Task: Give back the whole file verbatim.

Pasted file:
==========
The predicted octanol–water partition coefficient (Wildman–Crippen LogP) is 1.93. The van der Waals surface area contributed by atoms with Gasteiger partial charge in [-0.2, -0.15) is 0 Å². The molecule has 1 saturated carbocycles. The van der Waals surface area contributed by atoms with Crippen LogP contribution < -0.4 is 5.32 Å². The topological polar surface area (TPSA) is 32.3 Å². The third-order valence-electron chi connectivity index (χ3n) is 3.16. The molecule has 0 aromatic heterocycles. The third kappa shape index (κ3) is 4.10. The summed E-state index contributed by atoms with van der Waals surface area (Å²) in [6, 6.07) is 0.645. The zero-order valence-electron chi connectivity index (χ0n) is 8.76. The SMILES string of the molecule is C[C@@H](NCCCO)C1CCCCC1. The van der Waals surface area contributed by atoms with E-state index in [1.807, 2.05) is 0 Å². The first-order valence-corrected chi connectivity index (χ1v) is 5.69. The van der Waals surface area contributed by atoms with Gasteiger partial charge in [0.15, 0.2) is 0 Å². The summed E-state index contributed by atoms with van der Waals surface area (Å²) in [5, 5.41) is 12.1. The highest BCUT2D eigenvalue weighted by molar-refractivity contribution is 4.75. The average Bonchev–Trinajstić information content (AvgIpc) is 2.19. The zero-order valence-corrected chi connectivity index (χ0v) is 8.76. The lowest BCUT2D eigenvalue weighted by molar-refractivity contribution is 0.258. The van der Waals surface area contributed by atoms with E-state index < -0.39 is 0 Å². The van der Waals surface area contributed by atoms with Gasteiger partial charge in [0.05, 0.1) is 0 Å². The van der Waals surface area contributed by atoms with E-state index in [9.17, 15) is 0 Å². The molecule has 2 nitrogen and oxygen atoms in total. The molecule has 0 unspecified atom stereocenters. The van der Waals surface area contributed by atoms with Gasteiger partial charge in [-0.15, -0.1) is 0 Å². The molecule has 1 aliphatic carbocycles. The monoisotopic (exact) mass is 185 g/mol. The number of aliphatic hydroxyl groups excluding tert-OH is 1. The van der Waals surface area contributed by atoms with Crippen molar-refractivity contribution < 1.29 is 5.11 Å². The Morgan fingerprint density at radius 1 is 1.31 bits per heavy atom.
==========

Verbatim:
The predicted octanol–water partition coefficient (Wildman–Crippen LogP) is 1.93. The van der Waals surface area contributed by atoms with Gasteiger partial charge in [-0.2, -0.15) is 0 Å². The molecule has 1 saturated carbocycles. The van der Waals surface area contributed by atoms with Crippen LogP contribution < -0.4 is 5.32 Å². The topological polar surface area (TPSA) is 32.3 Å². The third-order valence-electron chi connectivity index (χ3n) is 3.16. The molecule has 0 aromatic heterocycles. The third kappa shape index (κ3) is 4.10. The summed E-state index contributed by atoms with van der Waals surface area (Å²) in [6, 6.07) is 0.645. The zero-order valence-electron chi connectivity index (χ0n) is 8.76. The SMILES string of the molecule is C[C@@H](NCCCO)C1CCCCC1. The van der Waals surface area contributed by atoms with E-state index in [1.807, 2.05) is 0 Å². The first-order valence-corrected chi connectivity index (χ1v) is 5.69. The van der Waals surface area contributed by atoms with Gasteiger partial charge in [0.15, 0.2) is 0 Å². The summed E-state index contributed by atoms with van der Waals surface area (Å²) in [5, 5.41) is 12.1. The highest BCUT2D eigenvalue weighted by molar-refractivity contribution is 4.75. The average Bonchev–Trinajstić information content (AvgIpc) is 2.19. The zero-order valence-corrected chi connectivity index (χ0v) is 8.76. The lowest BCUT2D eigenvalue weighted by molar-refractivity contribution is 0.258. The van der Waals surface area contributed by atoms with E-state index < -0.39 is 0 Å². The van der Waals surface area contributed by atoms with Gasteiger partial charge in [0.05, 0.1) is 0 Å². The van der Waals surface area contributed by atoms with E-state index in [9.17, 15) is 0 Å². The molecule has 2 nitrogen and oxygen atoms in total. The molecule has 0 unspecified atom stereocenters. The van der Waals surface area contributed by atoms with Gasteiger partial charge in [-0.15, -0.1) is 0 Å². The molecule has 1 aliphatic carbocycles. The monoisotopic (exact) mass is 185 g/mol. The number of aliphatic hydroxyl groups excluding tert-OH is 1. The van der Waals surface area contributed by atoms with Crippen molar-refractivity contribution < 1.29 is 5.11 Å². The Morgan fingerprint density at radius 1 is 1.31 bits per heavy atom.